The Raffles hotel is famous for its many qualities, such as being the last refuge of the last tiger, but it is best known for the cocktail created in this hotel. The Singapore Sling cocktail is synonymous with its world-famous Long Bar. This fruity vividly colored drink was created in the 1910s by bartender Ngiam Tong Boon, reportedly invented for stylish ladies who were once condemned to drink, so as they could sip their drinks in the image of an innocent fruit cocktail. The drink became popular in a short time with its refreshing taste on hot Singapore days and has established a throne in the hearts with its bright pink color. Today, it is still served in the Long Bar together with huge bowls of shelled peanuts on the side.

Although it seems contradictory in Singapore, a city obsessed with tidiness and cleanness, where it is forbidden to throw a single piece of garbage on the ground, guests are free to throw peanut shells on the ground just like in the good old times. The original recipe was lost, but in later research, the closest recipe to the original was made again, based on the notes written by the Long Bar bartenders.

You can serve this official Singapore Sling recipe, accepted by the International Bartenders Association, knock down a few, and feel like a panther in keeping with the Year of the Tiger.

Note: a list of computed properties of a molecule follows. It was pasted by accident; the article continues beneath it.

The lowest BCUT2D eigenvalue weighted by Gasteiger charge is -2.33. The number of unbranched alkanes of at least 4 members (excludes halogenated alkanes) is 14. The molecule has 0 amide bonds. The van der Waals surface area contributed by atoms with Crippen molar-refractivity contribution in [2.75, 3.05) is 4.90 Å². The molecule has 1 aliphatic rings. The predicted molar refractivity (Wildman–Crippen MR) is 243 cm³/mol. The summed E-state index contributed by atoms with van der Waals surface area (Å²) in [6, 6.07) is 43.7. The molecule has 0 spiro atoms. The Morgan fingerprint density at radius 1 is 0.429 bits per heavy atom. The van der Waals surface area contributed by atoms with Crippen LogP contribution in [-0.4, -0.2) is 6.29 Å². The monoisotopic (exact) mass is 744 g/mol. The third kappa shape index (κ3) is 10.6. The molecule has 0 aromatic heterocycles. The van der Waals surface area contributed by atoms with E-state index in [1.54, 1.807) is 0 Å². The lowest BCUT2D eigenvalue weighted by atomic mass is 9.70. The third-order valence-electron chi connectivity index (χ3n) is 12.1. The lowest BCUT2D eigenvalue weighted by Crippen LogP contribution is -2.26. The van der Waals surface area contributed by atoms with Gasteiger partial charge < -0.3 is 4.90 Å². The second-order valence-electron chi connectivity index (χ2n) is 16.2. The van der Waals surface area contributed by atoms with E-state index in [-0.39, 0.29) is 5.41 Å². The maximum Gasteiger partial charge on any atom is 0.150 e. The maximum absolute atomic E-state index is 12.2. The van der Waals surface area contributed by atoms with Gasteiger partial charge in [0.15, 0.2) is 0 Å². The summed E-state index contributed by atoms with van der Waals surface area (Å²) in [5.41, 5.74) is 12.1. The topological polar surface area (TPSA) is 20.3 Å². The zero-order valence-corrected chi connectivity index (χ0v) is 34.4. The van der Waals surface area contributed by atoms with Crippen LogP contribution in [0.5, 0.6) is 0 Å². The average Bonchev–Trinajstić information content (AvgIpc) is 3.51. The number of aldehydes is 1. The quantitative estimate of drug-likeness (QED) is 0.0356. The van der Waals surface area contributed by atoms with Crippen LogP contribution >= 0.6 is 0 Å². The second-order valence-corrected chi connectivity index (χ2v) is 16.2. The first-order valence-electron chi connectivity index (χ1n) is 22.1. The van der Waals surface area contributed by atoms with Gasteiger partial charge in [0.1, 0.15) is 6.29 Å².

Here is the official recipe: 8 parts of gin, 4 parts of Heering Cherry Liqueur, 1 part of Cointreau, 1 part DOM Bénédictine, 2 parts Grenadine (I suggest using Punica pomegranate extract, it is so concentrated that 1 part will suffice), 16 parts of fresh pineapple juice, 6 parts of lemon juice and a few drops of Angostura bitters. Put all the ingredients in a cocktail mixer with plenty of ice and shake quickly. Strain into a cocktail glass and garnish with a slice of fresh pineapple and a cocktail cherry. Finding all the ingredients to make this drink can be difficult. You can use any brand of cherry, orange and bitter herb liqueurs and improvise. Serve with shelled peanuts in large bowls on the side, and throw the shells mischievously on the floor while eating the peanuts.

Aylin Öney Tan, coctail,